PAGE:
Wireless spinal cord stimulation

New wireless spinal cord stimulation (SCS) technology, introduced in recent years, promises minimal invasive SCS as well as additional advantages such as a wide range of stimulation paradigms and 3 Tesla magnetic resonance imaging (MRI) conditionality.

Ahmadi et al. prospectively evaluated 12 patients suffering from therapy-resistant neuropathic pain, who were implanted with a wireless SCS system from 2017 to 2019. Potential issues pertaining to handling and usability of the SCS device were evaluated from a patients' as well as from a surgeon's perspective.

The mean follow-up was 228.0 days (95% CI, 20.0-518.0 days). We did not record any handling issues nor did we record any relevant local discomfort associated with the implanted SCS device. N = 3/12 patients reported discomfort from wearing the SCS antenna and one patient complained about the short battery life of the controller device. There were no reported incidents during 3-T MRI studies. After an average test period of 51.7 days (95% CI, 11.0-104.0 days), N = 9/12 patients (75%) had reached pain relief of 50% or more with an average pain relief (responders and partial responders) of 67.4% (95% CI, 50.0%-85.0%). On average, patients tested 2.2 different stimulation paradigms, with frequencies ranging from 60 Hz to 10 kHz, but there was no preferred stimulation paradigm.

Minimal invasive implantation of wireless SCS systems was feasible and safe. The device offered a broader range of stimulation paradigms compared to conventional SCS devices, an allowed for a prolonged testing phase and continuous adjustment of SCS programs 1).

Wireless optogenetics based on the photon upconversion technique has recently provided an effective and interference-free alternative for remote brain stimulation and inhibition in behaving animals, which is of great promise for neuroscience research. However, more versatile upconversion devices are yet to be implemented for neural tissues other than the brain. In a study, a flexible and fully implantable upconversion device was developed for epidural spinal cord stimulation. The upconversion device was fabricated via a straightforward, two-step, heat-pulling process using biocompatible thermoplastic polypropylene as a backbone, which is mixed with upconversion nanoparticles (UCNPs) to form a flexible optrode device that converts near-infrared (NIR) irradiation to visible light for the optogenetic manipulation of spinal cord tissues. In this system, the flexible upconversion device is fully implantable within the rigid spine structure and shows excellent long-term biocompatibility even after a four-month experiment. In anesthetized mice, the UCNP device implanted at the L4 vertebra can be used to reliably evoke hindlimb muscular activity upon NIR triggering. In behaving mice, neural modulation by the same UCNP devices effectively inhibits the animals' movement as a result of remote spinal cord stimulation. We believe that the flexible upconversion device provides new possibilities for wireless neural modulation in spinal cord tissues, and will become a valuable supplement to the current toolsets of upconversion based wireless optogenetics 2).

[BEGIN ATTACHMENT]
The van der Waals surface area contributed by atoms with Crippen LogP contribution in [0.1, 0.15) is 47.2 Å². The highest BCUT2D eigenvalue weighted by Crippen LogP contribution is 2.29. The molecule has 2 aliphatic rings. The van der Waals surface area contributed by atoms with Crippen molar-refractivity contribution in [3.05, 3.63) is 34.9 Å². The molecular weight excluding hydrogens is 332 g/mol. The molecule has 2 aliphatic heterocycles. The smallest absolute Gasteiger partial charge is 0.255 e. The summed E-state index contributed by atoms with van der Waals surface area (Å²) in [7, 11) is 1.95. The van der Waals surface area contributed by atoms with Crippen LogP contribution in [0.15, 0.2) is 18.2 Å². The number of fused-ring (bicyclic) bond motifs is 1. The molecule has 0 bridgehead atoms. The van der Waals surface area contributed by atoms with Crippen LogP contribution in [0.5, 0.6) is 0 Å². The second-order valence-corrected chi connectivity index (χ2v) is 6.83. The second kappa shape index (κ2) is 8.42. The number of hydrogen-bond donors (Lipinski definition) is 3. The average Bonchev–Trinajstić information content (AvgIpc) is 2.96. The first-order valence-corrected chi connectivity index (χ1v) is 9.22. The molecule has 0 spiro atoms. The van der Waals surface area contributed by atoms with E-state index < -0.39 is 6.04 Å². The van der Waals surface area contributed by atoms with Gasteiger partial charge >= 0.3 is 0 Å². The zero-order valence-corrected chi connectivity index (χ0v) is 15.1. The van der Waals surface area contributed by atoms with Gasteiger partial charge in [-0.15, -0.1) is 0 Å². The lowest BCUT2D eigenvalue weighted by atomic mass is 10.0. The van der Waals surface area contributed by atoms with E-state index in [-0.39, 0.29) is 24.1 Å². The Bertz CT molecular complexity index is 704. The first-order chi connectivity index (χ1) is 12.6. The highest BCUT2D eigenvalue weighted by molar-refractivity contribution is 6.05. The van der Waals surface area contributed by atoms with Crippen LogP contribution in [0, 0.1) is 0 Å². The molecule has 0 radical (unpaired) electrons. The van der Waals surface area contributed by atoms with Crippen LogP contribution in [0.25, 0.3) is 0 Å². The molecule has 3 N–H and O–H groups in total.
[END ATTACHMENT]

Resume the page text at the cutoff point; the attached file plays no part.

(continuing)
A study aimed to evaluate the wireless Freedom Spinal Cord Stimulator (WSCS) System for the treatment of chronic back and/or leg pain associated with failed back surgery syndrome (FBSS) refractory to standard medical treatment utilizing 10-kHz stimulation (high-frequency [HF]) in comparison with 10-1,500-Hz stimulation (low-frequency [LF]) waveforms.

Ninety-nine subjects were randomized in a 1:1 ratio to receive either HF or LF stimulation waveforms utilizing the same Freedom WSCS System. All subjects were implanted with two 8-electrode arrays in the exact same anatomical positions within the dorsal epidural spinal column, with the top electrode positioned at the T8 and T9 vertebrae levels, respectively, and the wireless receiver placed under the skin in a subcutaneous pocket.